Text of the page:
None of these things prepare you for the really painful pang that comes when you’ve played through the whole game and thought about what could have been made. A boss that feels as though it could have been an early encounter right out of the golden days of gaming, a whole level that gives off Metroidvania vibes – the game even fails to capitalise on Miss Piggy transforming from standard damsel-in-distress to armoured princess, bashing stuff with a massive club. If that’s not fantastic female representation for younger players than I don’t know what is. All of these opportunities are missed, the franchise game pandering to every stereotype there is about franchise games. Amusingly, some replayability is offered by means of additional skills (such as the innovative double-jump!) that the various characters can gain in subsequent playthroughs of the same level – quite why anyone would want to return to these levels after suffering through once is beyond me, but at least now you can reach a couple of pointless collectables that you couldn’t before.

Too often companies dress up dross and send it out as a child-friendly game, inherent faults spun into benefits and fooling adults into thinking that they’d be doing their kid a favour by picking up these games. We’re living in a transformational time for gaming at the moment, and for no other age group is this more apparent than the under-10s. No more for them the screeching half hour of a Spectrum load, no more the jet engine disc spin of the 360. Cheap, intuitive and instant gaming pleasures await them on tablets and phones, experiences that understand the values of accessibility, reward mechanics and – more importantly – are genuinely fun. At four-and-three-quarters my eldest may be below the target age group for The Muppets Movie Adventures, but it still feels very telling that her interest was lost almost immediately, with LEGO Batman and the CBeebies iPad app demanded in recompense. At a couple of quid this might have found a home on your Vita’s memory card for the kids to mess around with every now and then – at the price it’s been released you’re better off taking that cash and playing iOS roulette instead.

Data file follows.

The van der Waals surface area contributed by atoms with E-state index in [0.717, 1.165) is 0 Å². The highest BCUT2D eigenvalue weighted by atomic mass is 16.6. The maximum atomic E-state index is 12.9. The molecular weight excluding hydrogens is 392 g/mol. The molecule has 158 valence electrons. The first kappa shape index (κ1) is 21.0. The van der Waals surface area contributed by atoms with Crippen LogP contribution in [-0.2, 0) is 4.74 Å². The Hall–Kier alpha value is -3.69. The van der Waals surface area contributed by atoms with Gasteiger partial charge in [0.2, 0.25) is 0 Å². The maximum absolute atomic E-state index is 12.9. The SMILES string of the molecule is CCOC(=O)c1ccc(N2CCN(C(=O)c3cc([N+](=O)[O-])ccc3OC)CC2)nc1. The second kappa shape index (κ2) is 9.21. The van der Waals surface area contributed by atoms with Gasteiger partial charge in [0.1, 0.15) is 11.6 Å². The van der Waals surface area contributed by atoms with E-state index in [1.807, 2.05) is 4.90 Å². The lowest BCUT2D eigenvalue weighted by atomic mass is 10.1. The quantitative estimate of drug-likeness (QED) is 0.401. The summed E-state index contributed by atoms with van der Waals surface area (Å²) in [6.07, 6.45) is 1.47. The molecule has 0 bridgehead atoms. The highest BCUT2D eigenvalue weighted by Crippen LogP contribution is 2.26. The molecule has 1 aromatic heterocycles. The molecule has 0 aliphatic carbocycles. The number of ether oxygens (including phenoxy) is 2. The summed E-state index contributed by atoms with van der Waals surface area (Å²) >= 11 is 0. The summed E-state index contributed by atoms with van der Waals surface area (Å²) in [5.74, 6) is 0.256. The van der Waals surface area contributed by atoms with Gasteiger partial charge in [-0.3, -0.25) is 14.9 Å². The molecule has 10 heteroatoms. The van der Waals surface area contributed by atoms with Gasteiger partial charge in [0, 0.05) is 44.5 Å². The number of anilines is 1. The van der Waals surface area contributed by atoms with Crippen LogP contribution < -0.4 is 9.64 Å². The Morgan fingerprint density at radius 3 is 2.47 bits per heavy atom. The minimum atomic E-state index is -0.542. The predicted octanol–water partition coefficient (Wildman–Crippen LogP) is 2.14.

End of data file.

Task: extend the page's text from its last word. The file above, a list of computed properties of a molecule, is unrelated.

Overall

Too often companies dress up dross and send it out as a child-friendly game, inherent faults spun into benefits and fooling adults into thinking that they’d be doing their kid a favour by picking up these games. We’re living in a transformational time for gaming at the moment, and for no other age group is this more apparent than the under-10s. No more for them the screeching half hour of a Spectrum load, no more the jet engine disc spin of the 360. Cheap, intuitive and instant gaming pleasures await them on tablets and phones, experiences that understand the values of accessibility, reward mechanics and – more importantly – are genuinely fun. At four-and-three-quarters my eldest may be below the target age group for The Muppets Movie Adventures, but it still feels very telling that her interest was lost almost immediately, with LEGO Batman and the CBeebies iPad app demanded in recompense. At a couple of quid this might have found a home on your Vita’s memory card for the kids to mess around with every now and then – at the price it’s been released you’re better off taking that cash and playing iOS roulette instead.

4

out of 10